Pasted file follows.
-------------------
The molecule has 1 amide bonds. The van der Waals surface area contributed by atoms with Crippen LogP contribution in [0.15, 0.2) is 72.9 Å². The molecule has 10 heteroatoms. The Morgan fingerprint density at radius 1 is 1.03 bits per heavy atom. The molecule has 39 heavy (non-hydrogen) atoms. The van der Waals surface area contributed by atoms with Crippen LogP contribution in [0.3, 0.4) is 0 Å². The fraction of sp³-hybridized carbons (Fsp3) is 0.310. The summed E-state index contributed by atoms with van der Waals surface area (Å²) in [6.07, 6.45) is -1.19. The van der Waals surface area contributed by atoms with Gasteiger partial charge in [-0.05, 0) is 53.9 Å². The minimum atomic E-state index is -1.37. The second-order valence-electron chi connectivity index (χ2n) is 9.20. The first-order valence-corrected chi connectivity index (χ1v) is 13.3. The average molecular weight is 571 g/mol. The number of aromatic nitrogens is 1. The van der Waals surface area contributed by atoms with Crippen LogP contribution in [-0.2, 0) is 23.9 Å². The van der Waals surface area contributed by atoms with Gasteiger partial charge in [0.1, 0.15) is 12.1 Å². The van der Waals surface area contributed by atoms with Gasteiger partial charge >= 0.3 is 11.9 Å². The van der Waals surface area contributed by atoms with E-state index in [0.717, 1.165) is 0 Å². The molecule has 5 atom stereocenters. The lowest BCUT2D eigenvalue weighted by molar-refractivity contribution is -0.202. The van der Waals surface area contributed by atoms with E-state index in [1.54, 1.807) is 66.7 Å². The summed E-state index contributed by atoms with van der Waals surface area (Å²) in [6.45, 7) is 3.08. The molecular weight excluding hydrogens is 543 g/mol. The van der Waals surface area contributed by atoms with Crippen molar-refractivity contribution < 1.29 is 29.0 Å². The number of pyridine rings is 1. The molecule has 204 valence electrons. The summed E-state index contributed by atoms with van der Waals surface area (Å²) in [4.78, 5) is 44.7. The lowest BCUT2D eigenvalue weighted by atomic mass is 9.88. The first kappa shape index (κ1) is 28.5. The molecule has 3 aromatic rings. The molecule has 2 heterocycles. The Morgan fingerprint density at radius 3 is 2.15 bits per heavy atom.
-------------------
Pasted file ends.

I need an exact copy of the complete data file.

The molecule has 1 amide bonds. The van der Waals surface area contributed by atoms with Crippen LogP contribution in [0.15, 0.2) is 72.9 Å². The molecule has 10 heteroatoms. The Morgan fingerprint density at radius 1 is 1.03 bits per heavy atom. The molecule has 39 heavy (non-hydrogen) atoms. The van der Waals surface area contributed by atoms with Crippen LogP contribution in [0.3, 0.4) is 0 Å². The fraction of sp³-hybridized carbons (Fsp3) is 0.310. The summed E-state index contributed by atoms with van der Waals surface area (Å²) in [6.07, 6.45) is -1.19. The van der Waals surface area contributed by atoms with Gasteiger partial charge in [-0.05, 0) is 53.9 Å². The minimum atomic E-state index is -1.37. The second-order valence-electron chi connectivity index (χ2n) is 9.20. The first-order valence-corrected chi connectivity index (χ1v) is 13.3. The average molecular weight is 571 g/mol. The number of aromatic nitrogens is 1. The van der Waals surface area contributed by atoms with Crippen LogP contribution in [-0.2, 0) is 23.9 Å². The van der Waals surface area contributed by atoms with Gasteiger partial charge in [0.1, 0.15) is 12.1 Å². The van der Waals surface area contributed by atoms with Gasteiger partial charge >= 0.3 is 11.9 Å². The van der Waals surface area contributed by atoms with E-state index in [0.717, 1.165) is 0 Å². The molecule has 5 atom stereocenters. The lowest BCUT2D eigenvalue weighted by molar-refractivity contribution is -0.202. The van der Waals surface area contributed by atoms with E-state index in [1.54, 1.807) is 66.7 Å². The summed E-state index contributed by atoms with van der Waals surface area (Å²) in [6.45, 7) is 3.08. The molecular weight excluding hydrogens is 543 g/mol. The van der Waals surface area contributed by atoms with Crippen molar-refractivity contribution < 1.29 is 29.0 Å². The number of pyridine rings is 1. The molecule has 204 valence electrons. The summed E-state index contributed by atoms with van der Waals surface area (Å²) in [4.78, 5) is 44.7. The lowest BCUT2D eigenvalue weighted by atomic mass is 9.88. The first kappa shape index (κ1) is 28.5. The molecule has 3 aromatic rings. The molecule has 2 heterocycles. The Morgan fingerprint density at radius 3 is 2.15 bits per heavy atom.